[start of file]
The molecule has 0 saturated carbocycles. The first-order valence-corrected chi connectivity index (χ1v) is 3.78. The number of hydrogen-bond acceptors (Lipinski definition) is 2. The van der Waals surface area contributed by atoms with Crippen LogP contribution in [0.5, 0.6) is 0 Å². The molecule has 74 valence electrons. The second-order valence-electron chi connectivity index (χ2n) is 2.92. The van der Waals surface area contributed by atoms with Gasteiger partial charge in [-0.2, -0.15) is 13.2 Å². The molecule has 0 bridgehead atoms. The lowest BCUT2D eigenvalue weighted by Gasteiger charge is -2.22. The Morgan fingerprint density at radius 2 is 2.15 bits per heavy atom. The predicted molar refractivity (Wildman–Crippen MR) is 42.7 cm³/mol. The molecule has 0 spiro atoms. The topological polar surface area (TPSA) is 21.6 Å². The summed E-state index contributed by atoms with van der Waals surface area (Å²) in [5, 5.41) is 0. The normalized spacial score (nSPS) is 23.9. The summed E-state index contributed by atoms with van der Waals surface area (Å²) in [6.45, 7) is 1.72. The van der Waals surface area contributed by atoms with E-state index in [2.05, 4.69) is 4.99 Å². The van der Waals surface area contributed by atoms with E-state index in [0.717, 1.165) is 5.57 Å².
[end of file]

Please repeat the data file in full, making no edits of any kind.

The molecule has 0 saturated carbocycles. The first-order valence-corrected chi connectivity index (χ1v) is 3.78. The number of hydrogen-bond acceptors (Lipinski definition) is 2. The van der Waals surface area contributed by atoms with Crippen LogP contribution in [0.5, 0.6) is 0 Å². The molecule has 74 valence electrons. The second-order valence-electron chi connectivity index (χ2n) is 2.92. The van der Waals surface area contributed by atoms with Gasteiger partial charge in [-0.2, -0.15) is 13.2 Å². The molecule has 0 bridgehead atoms. The lowest BCUT2D eigenvalue weighted by Gasteiger charge is -2.22. The Morgan fingerprint density at radius 2 is 2.15 bits per heavy atom. The predicted molar refractivity (Wildman–Crippen MR) is 42.7 cm³/mol. The molecule has 0 spiro atoms. The topological polar surface area (TPSA) is 21.6 Å². The summed E-state index contributed by atoms with van der Waals surface area (Å²) in [5, 5.41) is 0. The normalized spacial score (nSPS) is 23.9. The summed E-state index contributed by atoms with van der Waals surface area (Å²) in [6.45, 7) is 1.72. The van der Waals surface area contributed by atoms with E-state index in [2.05, 4.69) is 4.99 Å². The van der Waals surface area contributed by atoms with E-state index in [0.717, 1.165) is 5.57 Å².